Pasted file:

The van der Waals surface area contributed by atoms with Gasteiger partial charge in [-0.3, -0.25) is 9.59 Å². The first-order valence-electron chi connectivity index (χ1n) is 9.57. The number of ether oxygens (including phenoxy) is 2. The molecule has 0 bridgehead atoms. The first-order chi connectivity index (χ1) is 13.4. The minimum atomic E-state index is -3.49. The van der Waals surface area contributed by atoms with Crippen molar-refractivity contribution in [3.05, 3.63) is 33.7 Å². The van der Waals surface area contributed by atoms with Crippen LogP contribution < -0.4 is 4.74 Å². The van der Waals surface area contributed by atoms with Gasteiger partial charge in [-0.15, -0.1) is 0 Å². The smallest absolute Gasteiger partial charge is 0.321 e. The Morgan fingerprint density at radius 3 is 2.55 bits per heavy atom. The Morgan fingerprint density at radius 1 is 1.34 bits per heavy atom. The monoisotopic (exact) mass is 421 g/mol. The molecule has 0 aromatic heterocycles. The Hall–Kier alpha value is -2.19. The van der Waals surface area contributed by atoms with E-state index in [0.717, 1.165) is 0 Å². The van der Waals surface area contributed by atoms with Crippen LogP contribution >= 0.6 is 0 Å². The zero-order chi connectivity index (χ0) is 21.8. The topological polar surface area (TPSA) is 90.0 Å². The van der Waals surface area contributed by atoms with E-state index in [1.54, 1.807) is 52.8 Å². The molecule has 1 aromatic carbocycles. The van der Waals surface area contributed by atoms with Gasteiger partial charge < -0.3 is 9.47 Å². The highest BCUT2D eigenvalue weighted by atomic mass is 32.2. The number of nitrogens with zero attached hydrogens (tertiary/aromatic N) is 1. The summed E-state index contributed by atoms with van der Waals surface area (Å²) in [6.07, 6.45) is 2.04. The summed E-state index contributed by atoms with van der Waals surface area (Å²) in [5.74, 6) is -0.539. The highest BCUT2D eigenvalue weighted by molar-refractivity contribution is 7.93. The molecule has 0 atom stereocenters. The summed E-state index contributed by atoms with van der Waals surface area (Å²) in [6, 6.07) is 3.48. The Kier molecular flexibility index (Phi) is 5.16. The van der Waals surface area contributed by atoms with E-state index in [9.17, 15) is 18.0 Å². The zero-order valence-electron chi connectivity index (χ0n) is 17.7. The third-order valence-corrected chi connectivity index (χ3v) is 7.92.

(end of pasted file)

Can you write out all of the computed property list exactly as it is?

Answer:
The van der Waals surface area contributed by atoms with Gasteiger partial charge in [-0.3, -0.25) is 9.59 Å². The first-order valence-electron chi connectivity index (χ1n) is 9.57. The number of ether oxygens (including phenoxy) is 2. The molecule has 0 bridgehead atoms. The first-order chi connectivity index (χ1) is 13.4. The minimum atomic E-state index is -3.49. The van der Waals surface area contributed by atoms with Crippen molar-refractivity contribution in [3.05, 3.63) is 33.7 Å². The van der Waals surface area contributed by atoms with Crippen LogP contribution < -0.4 is 4.74 Å². The van der Waals surface area contributed by atoms with Gasteiger partial charge in [-0.15, -0.1) is 0 Å². The smallest absolute Gasteiger partial charge is 0.321 e. The Morgan fingerprint density at radius 3 is 2.55 bits per heavy atom. The Morgan fingerprint density at radius 1 is 1.34 bits per heavy atom. The monoisotopic (exact) mass is 421 g/mol. The molecule has 0 aromatic heterocycles. The Hall–Kier alpha value is -2.19. The van der Waals surface area contributed by atoms with E-state index in [0.717, 1.165) is 0 Å². The van der Waals surface area contributed by atoms with Crippen LogP contribution >= 0.6 is 0 Å². The zero-order chi connectivity index (χ0) is 21.8. The topological polar surface area (TPSA) is 90.0 Å². The van der Waals surface area contributed by atoms with E-state index in [1.54, 1.807) is 52.8 Å². The molecule has 1 aromatic carbocycles. The van der Waals surface area contributed by atoms with Gasteiger partial charge < -0.3 is 9.47 Å². The highest BCUT2D eigenvalue weighted by atomic mass is 32.2. The number of nitrogens with zero attached hydrogens (tertiary/aromatic N) is 1. The summed E-state index contributed by atoms with van der Waals surface area (Å²) in [6.07, 6.45) is 2.04. The summed E-state index contributed by atoms with van der Waals surface area (Å²) in [5.74, 6) is -0.539. The highest BCUT2D eigenvalue weighted by molar-refractivity contribution is 7.93. The molecule has 0 atom stereocenters. The summed E-state index contributed by atoms with van der Waals surface area (Å²) in [6, 6.07) is 3.48. The Kier molecular flexibility index (Phi) is 5.16. The van der Waals surface area contributed by atoms with E-state index in [9.17, 15) is 18.0 Å². The zero-order valence-electron chi connectivity index (χ0n) is 17.7. The third-order valence-corrected chi connectivity index (χ3v) is 7.92.